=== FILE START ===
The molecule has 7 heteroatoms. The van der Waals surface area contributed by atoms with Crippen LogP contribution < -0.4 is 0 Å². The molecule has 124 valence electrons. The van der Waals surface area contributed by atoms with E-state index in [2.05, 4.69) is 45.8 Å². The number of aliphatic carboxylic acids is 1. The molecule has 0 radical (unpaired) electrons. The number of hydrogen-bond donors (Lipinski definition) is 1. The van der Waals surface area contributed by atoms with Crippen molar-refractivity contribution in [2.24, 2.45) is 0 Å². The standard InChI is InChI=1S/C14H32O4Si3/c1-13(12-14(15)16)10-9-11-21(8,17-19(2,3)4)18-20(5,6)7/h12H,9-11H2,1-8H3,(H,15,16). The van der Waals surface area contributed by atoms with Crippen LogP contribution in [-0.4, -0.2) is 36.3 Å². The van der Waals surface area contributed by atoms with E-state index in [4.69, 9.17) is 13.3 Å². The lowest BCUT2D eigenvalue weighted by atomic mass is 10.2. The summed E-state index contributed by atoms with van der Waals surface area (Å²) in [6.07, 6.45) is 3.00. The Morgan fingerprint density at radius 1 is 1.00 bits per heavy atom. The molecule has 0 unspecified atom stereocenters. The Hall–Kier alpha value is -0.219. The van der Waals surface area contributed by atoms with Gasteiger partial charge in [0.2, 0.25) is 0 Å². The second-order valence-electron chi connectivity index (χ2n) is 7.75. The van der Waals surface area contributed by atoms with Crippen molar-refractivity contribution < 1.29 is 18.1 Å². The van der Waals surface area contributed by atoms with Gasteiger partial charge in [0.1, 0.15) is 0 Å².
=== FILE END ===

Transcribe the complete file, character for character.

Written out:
The molecule has 7 heteroatoms. The van der Waals surface area contributed by atoms with Crippen LogP contribution < -0.4 is 0 Å². The molecule has 124 valence electrons. The van der Waals surface area contributed by atoms with E-state index in [2.05, 4.69) is 45.8 Å². The number of aliphatic carboxylic acids is 1. The molecule has 0 radical (unpaired) electrons. The number of hydrogen-bond donors (Lipinski definition) is 1. The van der Waals surface area contributed by atoms with Crippen molar-refractivity contribution in [2.24, 2.45) is 0 Å². The standard InChI is InChI=1S/C14H32O4Si3/c1-13(12-14(15)16)10-9-11-21(8,17-19(2,3)4)18-20(5,6)7/h12H,9-11H2,1-8H3,(H,15,16). The van der Waals surface area contributed by atoms with Crippen LogP contribution in [-0.4, -0.2) is 36.3 Å². The van der Waals surface area contributed by atoms with E-state index in [4.69, 9.17) is 13.3 Å². The lowest BCUT2D eigenvalue weighted by atomic mass is 10.2. The summed E-state index contributed by atoms with van der Waals surface area (Å²) in [6.07, 6.45) is 3.00. The Morgan fingerprint density at radius 1 is 1.00 bits per heavy atom. The molecule has 0 unspecified atom stereocenters. The Hall–Kier alpha value is -0.219. The van der Waals surface area contributed by atoms with Gasteiger partial charge in [0.2, 0.25) is 0 Å². The second-order valence-electron chi connectivity index (χ2n) is 7.75. The van der Waals surface area contributed by atoms with Crippen molar-refractivity contribution < 1.29 is 18.1 Å². The van der Waals surface area contributed by atoms with Gasteiger partial charge in [0.1, 0.15) is 0 Å².